And the Telephone Consumer Protection Act (TCPA) certainly outlines some of the most important requirements. From reassigned number liability to revocation of consent, the TCPA continues to be re-examined in the courts. The present-day rulings shape the environment in which call centers can engage with leads, and it is important for call centers to stay on top of changes.
One pain point for call centers in particular? The variability in TCPA consents. Many clients require specific TCPA statements for their brand, which is hard to scale and automate. It would be more effective for centers to have one client-approved TCPA that can dynamically integrate brand names. It is a much more seamless process for agents and reduces the risk of TCPA statements being missed or misread.
Pam McWilliams is the Senior Director of Customer Experience at Ancient Nutrition. She is a 30-year veteran in direct to consumer marketing and customer retention. She is a proven leader in all aspects of business development and marketing, taking campaigns successfully from inception to completion.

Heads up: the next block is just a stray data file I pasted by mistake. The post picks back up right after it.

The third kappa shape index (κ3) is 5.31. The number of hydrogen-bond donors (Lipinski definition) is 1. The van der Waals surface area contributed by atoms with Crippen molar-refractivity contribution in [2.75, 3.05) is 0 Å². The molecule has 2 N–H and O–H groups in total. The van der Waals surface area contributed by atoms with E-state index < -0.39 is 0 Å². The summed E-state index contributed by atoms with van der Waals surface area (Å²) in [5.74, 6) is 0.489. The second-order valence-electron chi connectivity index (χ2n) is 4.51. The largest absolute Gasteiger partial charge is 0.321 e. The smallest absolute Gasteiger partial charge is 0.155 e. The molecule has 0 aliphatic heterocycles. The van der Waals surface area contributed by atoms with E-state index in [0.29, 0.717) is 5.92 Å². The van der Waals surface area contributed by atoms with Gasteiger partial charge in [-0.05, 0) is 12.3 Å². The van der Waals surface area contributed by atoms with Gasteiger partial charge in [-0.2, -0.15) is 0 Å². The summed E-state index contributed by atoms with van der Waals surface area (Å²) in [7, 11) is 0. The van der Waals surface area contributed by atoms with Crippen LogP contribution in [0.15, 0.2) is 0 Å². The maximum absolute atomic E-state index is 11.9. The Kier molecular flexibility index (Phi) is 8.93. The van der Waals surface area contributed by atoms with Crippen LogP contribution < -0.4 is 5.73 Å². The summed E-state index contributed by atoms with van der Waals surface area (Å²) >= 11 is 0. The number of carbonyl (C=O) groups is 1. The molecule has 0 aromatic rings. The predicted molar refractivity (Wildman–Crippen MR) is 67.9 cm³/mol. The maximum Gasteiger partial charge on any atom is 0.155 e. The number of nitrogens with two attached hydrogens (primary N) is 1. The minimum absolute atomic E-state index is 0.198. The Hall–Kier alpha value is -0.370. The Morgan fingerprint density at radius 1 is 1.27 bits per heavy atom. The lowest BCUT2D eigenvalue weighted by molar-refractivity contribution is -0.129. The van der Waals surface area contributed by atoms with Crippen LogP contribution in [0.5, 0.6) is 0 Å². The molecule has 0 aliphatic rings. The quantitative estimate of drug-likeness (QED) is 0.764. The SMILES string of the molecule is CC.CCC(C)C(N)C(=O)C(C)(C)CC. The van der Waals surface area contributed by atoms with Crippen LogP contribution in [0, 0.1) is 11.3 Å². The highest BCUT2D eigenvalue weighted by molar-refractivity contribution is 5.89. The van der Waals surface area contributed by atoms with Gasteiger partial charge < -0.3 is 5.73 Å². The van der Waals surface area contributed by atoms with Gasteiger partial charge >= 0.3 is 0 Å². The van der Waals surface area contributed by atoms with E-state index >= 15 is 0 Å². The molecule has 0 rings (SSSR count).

“If I had a magic wand to improve one aspect of call center regulations…”
It would be to have one federal law to follow, rather than so many varying state-by-state laws, for making outbound business calls to existing customers.
Although technology allows us to use programming to sort customer lists, it can be burdensome to keep up with all the individual laws. I understand the need to protect consumers who are not existing customers. However, when speaking to your active customer base with special offers, in my opinion it should be easier for a business to manage.